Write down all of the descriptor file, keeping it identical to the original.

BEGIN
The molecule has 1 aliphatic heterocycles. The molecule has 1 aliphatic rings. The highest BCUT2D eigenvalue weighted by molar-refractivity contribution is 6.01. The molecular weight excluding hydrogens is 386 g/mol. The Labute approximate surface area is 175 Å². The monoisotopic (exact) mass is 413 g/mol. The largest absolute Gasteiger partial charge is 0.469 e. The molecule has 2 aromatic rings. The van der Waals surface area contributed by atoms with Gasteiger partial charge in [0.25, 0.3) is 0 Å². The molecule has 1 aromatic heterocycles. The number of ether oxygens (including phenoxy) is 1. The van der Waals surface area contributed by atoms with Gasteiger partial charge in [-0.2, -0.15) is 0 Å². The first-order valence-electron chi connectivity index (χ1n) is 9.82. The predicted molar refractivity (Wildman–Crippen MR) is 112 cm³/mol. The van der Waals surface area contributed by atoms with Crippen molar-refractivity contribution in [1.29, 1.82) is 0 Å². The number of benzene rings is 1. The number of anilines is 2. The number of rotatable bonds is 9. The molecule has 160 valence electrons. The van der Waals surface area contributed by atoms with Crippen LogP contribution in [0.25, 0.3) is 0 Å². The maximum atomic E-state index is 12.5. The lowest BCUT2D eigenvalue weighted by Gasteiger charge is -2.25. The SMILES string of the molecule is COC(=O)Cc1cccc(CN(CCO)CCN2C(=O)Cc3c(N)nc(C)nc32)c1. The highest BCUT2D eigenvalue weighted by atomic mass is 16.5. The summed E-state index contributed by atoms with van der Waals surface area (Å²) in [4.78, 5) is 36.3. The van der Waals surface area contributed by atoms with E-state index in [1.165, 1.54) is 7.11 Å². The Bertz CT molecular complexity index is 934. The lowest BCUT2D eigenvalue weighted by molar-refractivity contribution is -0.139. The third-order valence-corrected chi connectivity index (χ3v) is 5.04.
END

The molecule has 1 aliphatic heterocycles. The molecule has 1 aliphatic rings. The highest BCUT2D eigenvalue weighted by molar-refractivity contribution is 6.01. The molecular weight excluding hydrogens is 386 g/mol. The Labute approximate surface area is 175 Å². The monoisotopic (exact) mass is 413 g/mol. The largest absolute Gasteiger partial charge is 0.469 e. The molecule has 2 aromatic rings. The van der Waals surface area contributed by atoms with Gasteiger partial charge in [0.25, 0.3) is 0 Å². The molecule has 1 aromatic heterocycles. The number of ether oxygens (including phenoxy) is 1. The van der Waals surface area contributed by atoms with Gasteiger partial charge in [-0.2, -0.15) is 0 Å². The first-order valence-electron chi connectivity index (χ1n) is 9.82. The predicted molar refractivity (Wildman–Crippen MR) is 112 cm³/mol. The van der Waals surface area contributed by atoms with Crippen molar-refractivity contribution in [1.29, 1.82) is 0 Å². The number of benzene rings is 1. The number of anilines is 2. The number of rotatable bonds is 9. The molecule has 160 valence electrons. The van der Waals surface area contributed by atoms with Crippen LogP contribution in [0.25, 0.3) is 0 Å². The maximum atomic E-state index is 12.5. The lowest BCUT2D eigenvalue weighted by Gasteiger charge is -2.25. The SMILES string of the molecule is COC(=O)Cc1cccc(CN(CCO)CCN2C(=O)Cc3c(N)nc(C)nc32)c1. The highest BCUT2D eigenvalue weighted by atomic mass is 16.5. The summed E-state index contributed by atoms with van der Waals surface area (Å²) in [4.78, 5) is 36.3. The van der Waals surface area contributed by atoms with E-state index in [1.165, 1.54) is 7.11 Å². The Bertz CT molecular complexity index is 934. The lowest BCUT2D eigenvalue weighted by molar-refractivity contribution is -0.139. The third-order valence-corrected chi connectivity index (χ3v) is 5.04.